The Transition

Lost, not found.
Unclaimed emotions in unsafe territory.
I am open wounds made raw, fairytales turned nightmare.
I am disillusioned naive beliefs…
I am hopeful,
I am fear.

I’m afraid we can’t work with you at the moment.
Your militant natural girl thing just…does…not…appeal to our demographic.
The Nigerian Girl Demographic that is.

Can someone tell me what this ‘Nigerian Girl Demographic’ is?
Who is the Nigerian Girl and what aesthetic is she only permitted to have?
Long hair don’t care, Malay don’t fret, no risk of having Ebola, no fear of heat, perm or bleach Nigerian girl?
Stepped out of a ratchet video, I’m talking Love & Hip Hop, softened up with her…bedazzled vagina and Aunty Funmi hair, Suri Signature blow out, face beat by celebrity MUA Nigerian Girl?

Oh! Pretty whitenicious Nigerian Girl no, not to be confused with Ms Cookie Skin Nigerian Girl – because there’s a difference between brightening and lightening, Nigerian Girl but you really should polish and even out your skin tone, Nigerian Girl.

Are you taking notes?

In this demographic, flawless is more make up than a bake up Nigerian Girl. Think Real Housewives Atlanta, less..

No, no, no, that cannot be, we celebrate Lupita – short hair, barely there makeup, occasional blue eye shadow…

Yes. She’s successful AND not Nigerian. Pay attention Nigerian Girl

So here’s the recipe – one part goat’s milk, one part Egyptian milk,

– shall I bring the henna?

No! That’s too organic, they might think us poor.

I am complications made messy by my own unacceptable approximations of my own uniqueness
I am fragments of disappointed moments made whole
I am joblessness found solitude in anxiety
I am poverty,
I am Peter
I am Paul.

The Nigerian Girl, living fabulously in Nigeria must show up
AND be counted on the red carpet.
Her name picked up as quickly as it is dropped in conversations.
Be a socialite, not a nuisance.
Who cares what you sound like just show up and be pretty.
You are not hungry enough; you don’t want this enough

Sitting at a table I nether feel comfortable being at nor enjoy watching others elbow their way unto.
The Nigerian Girl is force fed the truth of a society I have never felt a part of.

Must you be so obtuse? Why won’t you just shut up and blend in?

Blend in to what? The confusion? The sham?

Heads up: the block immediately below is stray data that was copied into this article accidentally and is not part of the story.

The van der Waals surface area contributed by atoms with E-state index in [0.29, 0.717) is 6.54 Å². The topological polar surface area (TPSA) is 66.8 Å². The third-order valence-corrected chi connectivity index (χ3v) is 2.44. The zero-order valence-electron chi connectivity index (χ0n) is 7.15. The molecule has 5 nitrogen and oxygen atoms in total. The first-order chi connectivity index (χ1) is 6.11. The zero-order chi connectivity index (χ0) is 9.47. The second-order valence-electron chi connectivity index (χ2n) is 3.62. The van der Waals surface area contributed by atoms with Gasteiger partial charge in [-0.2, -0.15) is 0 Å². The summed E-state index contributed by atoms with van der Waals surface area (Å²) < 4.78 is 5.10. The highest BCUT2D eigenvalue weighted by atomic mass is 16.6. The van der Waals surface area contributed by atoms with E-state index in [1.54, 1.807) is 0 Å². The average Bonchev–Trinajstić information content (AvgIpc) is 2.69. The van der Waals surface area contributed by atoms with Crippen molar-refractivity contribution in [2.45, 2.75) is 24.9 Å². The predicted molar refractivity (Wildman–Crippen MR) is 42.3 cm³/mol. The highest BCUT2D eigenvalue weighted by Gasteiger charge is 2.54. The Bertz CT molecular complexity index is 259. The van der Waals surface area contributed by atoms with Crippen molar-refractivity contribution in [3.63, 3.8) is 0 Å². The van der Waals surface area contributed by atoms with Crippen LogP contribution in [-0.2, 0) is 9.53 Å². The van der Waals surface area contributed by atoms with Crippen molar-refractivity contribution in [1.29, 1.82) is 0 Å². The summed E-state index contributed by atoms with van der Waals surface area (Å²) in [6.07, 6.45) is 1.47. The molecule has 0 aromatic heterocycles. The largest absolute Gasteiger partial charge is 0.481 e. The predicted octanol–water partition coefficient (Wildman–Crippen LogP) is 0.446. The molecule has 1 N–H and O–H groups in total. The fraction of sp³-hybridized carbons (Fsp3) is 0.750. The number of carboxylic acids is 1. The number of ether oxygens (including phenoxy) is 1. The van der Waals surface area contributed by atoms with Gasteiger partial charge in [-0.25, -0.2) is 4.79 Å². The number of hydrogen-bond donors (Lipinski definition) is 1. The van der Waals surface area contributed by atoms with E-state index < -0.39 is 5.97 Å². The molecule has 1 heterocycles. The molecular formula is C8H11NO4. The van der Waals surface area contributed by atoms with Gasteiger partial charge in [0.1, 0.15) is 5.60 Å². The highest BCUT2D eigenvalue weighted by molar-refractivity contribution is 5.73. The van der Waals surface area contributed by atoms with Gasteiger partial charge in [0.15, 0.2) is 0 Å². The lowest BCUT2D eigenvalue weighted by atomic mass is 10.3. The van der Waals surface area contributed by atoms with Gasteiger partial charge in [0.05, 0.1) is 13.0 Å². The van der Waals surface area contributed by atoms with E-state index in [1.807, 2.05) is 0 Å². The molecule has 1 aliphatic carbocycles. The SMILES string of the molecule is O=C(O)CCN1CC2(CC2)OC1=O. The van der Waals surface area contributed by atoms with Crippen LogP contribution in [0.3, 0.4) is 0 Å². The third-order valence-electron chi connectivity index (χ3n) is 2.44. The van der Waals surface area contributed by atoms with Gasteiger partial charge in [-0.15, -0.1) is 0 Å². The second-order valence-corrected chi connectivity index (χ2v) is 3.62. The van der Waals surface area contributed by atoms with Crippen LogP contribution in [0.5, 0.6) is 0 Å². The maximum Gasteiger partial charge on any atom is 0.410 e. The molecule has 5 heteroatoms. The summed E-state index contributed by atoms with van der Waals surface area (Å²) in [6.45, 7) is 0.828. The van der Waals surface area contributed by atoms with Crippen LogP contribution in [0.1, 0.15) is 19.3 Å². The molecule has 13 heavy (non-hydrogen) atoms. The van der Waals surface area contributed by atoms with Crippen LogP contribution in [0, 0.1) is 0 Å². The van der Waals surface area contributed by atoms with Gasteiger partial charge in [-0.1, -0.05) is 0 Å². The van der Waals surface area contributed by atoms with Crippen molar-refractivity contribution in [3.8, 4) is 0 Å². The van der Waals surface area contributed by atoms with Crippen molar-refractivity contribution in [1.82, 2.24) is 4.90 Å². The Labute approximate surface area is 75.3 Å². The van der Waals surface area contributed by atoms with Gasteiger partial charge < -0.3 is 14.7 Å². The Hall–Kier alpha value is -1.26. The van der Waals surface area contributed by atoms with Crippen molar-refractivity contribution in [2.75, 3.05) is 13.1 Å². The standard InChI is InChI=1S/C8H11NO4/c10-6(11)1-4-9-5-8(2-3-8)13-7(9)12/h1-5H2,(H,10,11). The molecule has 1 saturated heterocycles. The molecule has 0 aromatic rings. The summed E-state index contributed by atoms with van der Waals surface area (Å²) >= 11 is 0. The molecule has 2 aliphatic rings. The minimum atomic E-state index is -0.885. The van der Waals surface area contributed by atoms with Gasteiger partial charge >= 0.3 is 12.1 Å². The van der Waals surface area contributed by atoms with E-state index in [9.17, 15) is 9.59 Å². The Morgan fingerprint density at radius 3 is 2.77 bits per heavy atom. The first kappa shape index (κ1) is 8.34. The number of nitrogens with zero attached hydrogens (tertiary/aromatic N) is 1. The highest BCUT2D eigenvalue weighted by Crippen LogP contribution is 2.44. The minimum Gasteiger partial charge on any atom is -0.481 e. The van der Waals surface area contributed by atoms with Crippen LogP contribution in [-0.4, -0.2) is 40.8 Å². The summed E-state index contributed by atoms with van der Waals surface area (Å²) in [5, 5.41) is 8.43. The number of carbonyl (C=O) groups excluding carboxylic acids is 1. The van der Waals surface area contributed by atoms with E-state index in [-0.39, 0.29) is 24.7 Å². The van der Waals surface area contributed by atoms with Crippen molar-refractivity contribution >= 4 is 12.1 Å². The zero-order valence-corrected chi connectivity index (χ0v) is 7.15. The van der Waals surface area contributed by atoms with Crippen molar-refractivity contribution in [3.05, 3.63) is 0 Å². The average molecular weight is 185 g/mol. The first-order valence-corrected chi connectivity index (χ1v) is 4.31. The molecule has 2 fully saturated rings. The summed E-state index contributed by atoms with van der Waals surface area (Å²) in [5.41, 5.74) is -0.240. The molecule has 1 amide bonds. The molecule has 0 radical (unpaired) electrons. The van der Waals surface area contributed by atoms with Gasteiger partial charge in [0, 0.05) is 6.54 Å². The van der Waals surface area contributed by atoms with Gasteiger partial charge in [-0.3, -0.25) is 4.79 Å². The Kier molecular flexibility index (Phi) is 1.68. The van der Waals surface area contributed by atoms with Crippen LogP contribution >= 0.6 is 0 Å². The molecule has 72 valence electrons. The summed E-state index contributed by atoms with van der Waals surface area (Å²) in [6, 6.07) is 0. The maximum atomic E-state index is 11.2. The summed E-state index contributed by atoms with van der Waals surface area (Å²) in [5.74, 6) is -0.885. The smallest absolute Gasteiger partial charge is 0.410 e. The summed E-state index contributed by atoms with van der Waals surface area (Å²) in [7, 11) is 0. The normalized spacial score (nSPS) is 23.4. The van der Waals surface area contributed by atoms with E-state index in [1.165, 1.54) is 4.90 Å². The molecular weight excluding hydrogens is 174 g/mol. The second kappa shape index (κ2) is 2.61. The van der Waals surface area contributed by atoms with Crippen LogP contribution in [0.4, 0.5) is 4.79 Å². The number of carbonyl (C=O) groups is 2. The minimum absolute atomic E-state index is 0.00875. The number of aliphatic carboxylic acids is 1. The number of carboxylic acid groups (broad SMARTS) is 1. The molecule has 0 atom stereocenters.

Italian hair manufactured in China, nails strenuously cut, trimmed, carved and polished – blood and all – at an overpriced nail studio by a calloused and underpaid Itshekiri girl, employed by a Portuguese beauty bar owner who’s laughing at the stupidity and gullibility of the flock?
Air kisses and crab mentality – all of us victims of our porous imagination.

But you must wear Nigerian on the red carpet Nigerian Girl

Why? Because it’s more accessible than Karen Millen or (oh!, my bad, that’s too cheap)

Sigh just follow me, I’ll show you what to do.
These are the ropes, trust the master to pull when you are needed but for now, watch and learn the Lagos Shuffle.

I see no rhythm and cannot rhyme with this lifestyle.
I am ambition, unexplored, creativity hindered
I am colour blind with eyes open to prejudice
I am all ears full of hurt, disappointed moments, tugging
I am consciousness, unsteady
I am all mouth, all hunger, all nerves

The Nigerian Demographic is flawed and making carrion of my life in a room full of road kill, borrowed accents, pleather and stolen dreams.
It asks me to set my clock to fake watches and expects gratitude in slumber.

What is this Nigerian Girl. What does she know about standing up for herself. When will she realize the haystack does not keep her protected from pricks. Can she see beyond her horizon of forced realities she makes others atone for? Does the demographic of a Nigerian Girl in this parallel world fear so much for where she came from that she would caste all out of her baseless island and sand influenced kingdom?

I am stock. Unseasoned, rushed, flavourless, all liquid no punch.
I am ashore, washed up, passed over.
I am youth, I am age, I am backtracking retrospect full of introspect

I am Black British, devoured, Nigerian Girl.
I am hobo chic, Nigerian Girl, descendant of the Otaro and Ekarobome lineage of Ogori, a small village which as you joke, one road runs through it.

A people who for centuries have followed the beat of their own drum. Our language is too rich in culture for the palette of your Nigerian Girl.

That Nigerian Girl celebrates mediocrity and you will silence me no more.

Stifle me no more.

Define me by your myopic understanding of the universe and on how life is no, more.

I am a voice. I have, a voice.

And no, I’m not Bruce Banner or She Hulk. What you see as militant natural Nigerian Girl, I see as choice. I choose me.

I am Oreka Godis, this has been the transition.

Oreka Godis
twitter: @Rhecks